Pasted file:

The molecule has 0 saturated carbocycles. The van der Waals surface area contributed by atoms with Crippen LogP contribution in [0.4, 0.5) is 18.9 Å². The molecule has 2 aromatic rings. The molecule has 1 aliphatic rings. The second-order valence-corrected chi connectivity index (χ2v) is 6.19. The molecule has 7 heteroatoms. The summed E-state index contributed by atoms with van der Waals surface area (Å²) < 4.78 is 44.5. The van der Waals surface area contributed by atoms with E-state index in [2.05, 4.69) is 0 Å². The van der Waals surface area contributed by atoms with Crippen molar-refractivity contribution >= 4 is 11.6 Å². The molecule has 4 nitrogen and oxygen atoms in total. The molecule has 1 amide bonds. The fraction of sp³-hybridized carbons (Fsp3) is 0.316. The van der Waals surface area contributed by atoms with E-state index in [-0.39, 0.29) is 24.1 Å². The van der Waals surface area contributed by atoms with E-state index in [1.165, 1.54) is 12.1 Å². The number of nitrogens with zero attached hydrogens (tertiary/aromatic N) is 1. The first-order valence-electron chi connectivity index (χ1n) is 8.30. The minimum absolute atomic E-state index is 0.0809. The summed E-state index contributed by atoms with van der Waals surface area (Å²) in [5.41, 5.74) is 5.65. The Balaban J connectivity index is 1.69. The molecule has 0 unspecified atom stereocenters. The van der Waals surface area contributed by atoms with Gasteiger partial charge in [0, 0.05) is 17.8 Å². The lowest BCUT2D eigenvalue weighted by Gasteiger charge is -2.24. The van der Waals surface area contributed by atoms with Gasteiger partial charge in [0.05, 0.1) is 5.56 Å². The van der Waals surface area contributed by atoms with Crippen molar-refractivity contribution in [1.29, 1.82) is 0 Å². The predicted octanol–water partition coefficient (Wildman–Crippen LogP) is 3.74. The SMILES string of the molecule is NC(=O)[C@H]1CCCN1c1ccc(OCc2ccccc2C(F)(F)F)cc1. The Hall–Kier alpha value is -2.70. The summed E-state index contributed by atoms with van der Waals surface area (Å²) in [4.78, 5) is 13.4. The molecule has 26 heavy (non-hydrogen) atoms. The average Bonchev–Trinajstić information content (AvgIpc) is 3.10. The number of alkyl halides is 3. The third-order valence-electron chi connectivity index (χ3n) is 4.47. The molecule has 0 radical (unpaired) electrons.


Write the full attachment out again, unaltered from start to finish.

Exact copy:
The molecule has 0 saturated carbocycles. The van der Waals surface area contributed by atoms with Crippen LogP contribution in [0.4, 0.5) is 18.9 Å². The molecule has 2 aromatic rings. The molecule has 1 aliphatic rings. The second-order valence-corrected chi connectivity index (χ2v) is 6.19. The molecule has 7 heteroatoms. The summed E-state index contributed by atoms with van der Waals surface area (Å²) < 4.78 is 44.5. The van der Waals surface area contributed by atoms with E-state index in [2.05, 4.69) is 0 Å². The van der Waals surface area contributed by atoms with Crippen molar-refractivity contribution >= 4 is 11.6 Å². The molecule has 4 nitrogen and oxygen atoms in total. The molecule has 1 amide bonds. The fraction of sp³-hybridized carbons (Fsp3) is 0.316. The van der Waals surface area contributed by atoms with E-state index in [-0.39, 0.29) is 24.1 Å². The van der Waals surface area contributed by atoms with E-state index in [1.165, 1.54) is 12.1 Å². The number of nitrogens with zero attached hydrogens (tertiary/aromatic N) is 1. The first-order valence-electron chi connectivity index (χ1n) is 8.30. The minimum absolute atomic E-state index is 0.0809. The summed E-state index contributed by atoms with van der Waals surface area (Å²) in [5.41, 5.74) is 5.65. The Balaban J connectivity index is 1.69. The molecule has 0 unspecified atom stereocenters. The van der Waals surface area contributed by atoms with Gasteiger partial charge in [0, 0.05) is 17.8 Å². The lowest BCUT2D eigenvalue weighted by Gasteiger charge is -2.24. The van der Waals surface area contributed by atoms with Gasteiger partial charge in [0.05, 0.1) is 5.56 Å². The van der Waals surface area contributed by atoms with Crippen molar-refractivity contribution in [1.29, 1.82) is 0 Å². The predicted octanol–water partition coefficient (Wildman–Crippen LogP) is 3.74. The SMILES string of the molecule is NC(=O)[C@H]1CCCN1c1ccc(OCc2ccccc2C(F)(F)F)cc1. The Hall–Kier alpha value is -2.70. The summed E-state index contributed by atoms with van der Waals surface area (Å²) in [4.78, 5) is 13.4. The molecule has 26 heavy (non-hydrogen) atoms. The average Bonchev–Trinajstić information content (AvgIpc) is 3.10. The number of alkyl halides is 3. The third-order valence-electron chi connectivity index (χ3n) is 4.47. The molecule has 0 radical (unpaired) electrons.